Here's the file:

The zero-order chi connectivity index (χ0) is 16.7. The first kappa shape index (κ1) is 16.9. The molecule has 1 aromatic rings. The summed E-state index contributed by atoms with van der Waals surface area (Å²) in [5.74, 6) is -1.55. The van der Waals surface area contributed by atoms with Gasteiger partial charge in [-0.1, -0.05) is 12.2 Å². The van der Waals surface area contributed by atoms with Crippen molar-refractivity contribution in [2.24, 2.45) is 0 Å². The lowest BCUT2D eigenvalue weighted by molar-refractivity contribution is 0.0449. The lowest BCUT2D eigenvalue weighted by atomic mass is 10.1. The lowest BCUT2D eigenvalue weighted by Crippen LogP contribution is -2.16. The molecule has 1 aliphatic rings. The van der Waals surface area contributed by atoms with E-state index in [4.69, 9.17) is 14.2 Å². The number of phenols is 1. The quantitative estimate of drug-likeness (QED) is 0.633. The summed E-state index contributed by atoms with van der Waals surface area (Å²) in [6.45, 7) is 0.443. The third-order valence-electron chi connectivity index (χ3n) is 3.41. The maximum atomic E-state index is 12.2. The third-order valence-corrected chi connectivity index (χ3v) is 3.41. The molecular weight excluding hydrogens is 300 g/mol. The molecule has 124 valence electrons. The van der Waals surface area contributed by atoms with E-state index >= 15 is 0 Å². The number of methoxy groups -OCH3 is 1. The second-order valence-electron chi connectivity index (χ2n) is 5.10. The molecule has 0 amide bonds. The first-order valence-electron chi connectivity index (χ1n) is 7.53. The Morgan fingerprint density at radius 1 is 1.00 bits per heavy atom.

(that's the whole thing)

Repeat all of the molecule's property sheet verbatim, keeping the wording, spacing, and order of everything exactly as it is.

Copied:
The zero-order chi connectivity index (χ0) is 16.7. The first kappa shape index (κ1) is 16.9. The molecule has 1 aromatic rings. The summed E-state index contributed by atoms with van der Waals surface area (Å²) in [5.74, 6) is -1.55. The van der Waals surface area contributed by atoms with Gasteiger partial charge in [-0.1, -0.05) is 12.2 Å². The van der Waals surface area contributed by atoms with Crippen molar-refractivity contribution in [2.24, 2.45) is 0 Å². The lowest BCUT2D eigenvalue weighted by molar-refractivity contribution is 0.0449. The lowest BCUT2D eigenvalue weighted by atomic mass is 10.1. The lowest BCUT2D eigenvalue weighted by Crippen LogP contribution is -2.16. The molecule has 1 aliphatic rings. The van der Waals surface area contributed by atoms with E-state index in [4.69, 9.17) is 14.2 Å². The number of phenols is 1. The quantitative estimate of drug-likeness (QED) is 0.633. The summed E-state index contributed by atoms with van der Waals surface area (Å²) in [6.45, 7) is 0.443. The third-order valence-electron chi connectivity index (χ3n) is 3.41. The maximum atomic E-state index is 12.2. The third-order valence-corrected chi connectivity index (χ3v) is 3.41. The molecular weight excluding hydrogens is 300 g/mol. The molecule has 124 valence electrons. The van der Waals surface area contributed by atoms with E-state index >= 15 is 0 Å². The number of methoxy groups -OCH3 is 1. The second-order valence-electron chi connectivity index (χ2n) is 5.10. The molecule has 0 amide bonds. The first-order valence-electron chi connectivity index (χ1n) is 7.53. The Morgan fingerprint density at radius 1 is 1.00 bits per heavy atom.